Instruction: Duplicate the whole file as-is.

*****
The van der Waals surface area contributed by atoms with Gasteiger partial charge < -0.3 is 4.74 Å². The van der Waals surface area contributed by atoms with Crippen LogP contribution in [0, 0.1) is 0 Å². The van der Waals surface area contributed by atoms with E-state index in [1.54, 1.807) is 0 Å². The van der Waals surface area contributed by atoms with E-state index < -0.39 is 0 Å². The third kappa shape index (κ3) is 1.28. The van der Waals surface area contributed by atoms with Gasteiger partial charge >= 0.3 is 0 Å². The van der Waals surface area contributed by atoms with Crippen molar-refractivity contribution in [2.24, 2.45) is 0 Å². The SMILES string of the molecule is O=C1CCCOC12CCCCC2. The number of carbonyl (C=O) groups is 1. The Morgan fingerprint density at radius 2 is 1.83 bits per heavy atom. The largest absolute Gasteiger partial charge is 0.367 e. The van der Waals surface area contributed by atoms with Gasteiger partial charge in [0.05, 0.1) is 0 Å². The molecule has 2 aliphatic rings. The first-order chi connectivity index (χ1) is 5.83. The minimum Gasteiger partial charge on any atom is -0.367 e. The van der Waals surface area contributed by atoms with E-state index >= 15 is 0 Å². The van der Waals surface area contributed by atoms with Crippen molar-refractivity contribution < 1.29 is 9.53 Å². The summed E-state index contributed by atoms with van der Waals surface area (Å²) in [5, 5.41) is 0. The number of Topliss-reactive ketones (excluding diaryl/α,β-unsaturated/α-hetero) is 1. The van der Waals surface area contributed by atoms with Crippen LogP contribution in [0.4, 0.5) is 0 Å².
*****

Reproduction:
The van der Waals surface area contributed by atoms with Gasteiger partial charge < -0.3 is 4.74 Å². The van der Waals surface area contributed by atoms with Crippen LogP contribution in [0, 0.1) is 0 Å². The van der Waals surface area contributed by atoms with E-state index in [1.54, 1.807) is 0 Å². The van der Waals surface area contributed by atoms with E-state index < -0.39 is 0 Å². The third kappa shape index (κ3) is 1.28. The van der Waals surface area contributed by atoms with Gasteiger partial charge >= 0.3 is 0 Å². The van der Waals surface area contributed by atoms with Crippen molar-refractivity contribution in [2.24, 2.45) is 0 Å². The SMILES string of the molecule is O=C1CCCOC12CCCCC2. The number of carbonyl (C=O) groups is 1. The Morgan fingerprint density at radius 2 is 1.83 bits per heavy atom. The largest absolute Gasteiger partial charge is 0.367 e. The van der Waals surface area contributed by atoms with Gasteiger partial charge in [0.05, 0.1) is 0 Å². The molecule has 2 aliphatic rings. The first-order chi connectivity index (χ1) is 5.83. The minimum Gasteiger partial charge on any atom is -0.367 e. The van der Waals surface area contributed by atoms with E-state index >= 15 is 0 Å². The van der Waals surface area contributed by atoms with Crippen molar-refractivity contribution < 1.29 is 9.53 Å². The summed E-state index contributed by atoms with van der Waals surface area (Å²) in [5, 5.41) is 0. The number of Topliss-reactive ketones (excluding diaryl/α,β-unsaturated/α-hetero) is 1. The van der Waals surface area contributed by atoms with Crippen LogP contribution in [0.4, 0.5) is 0 Å².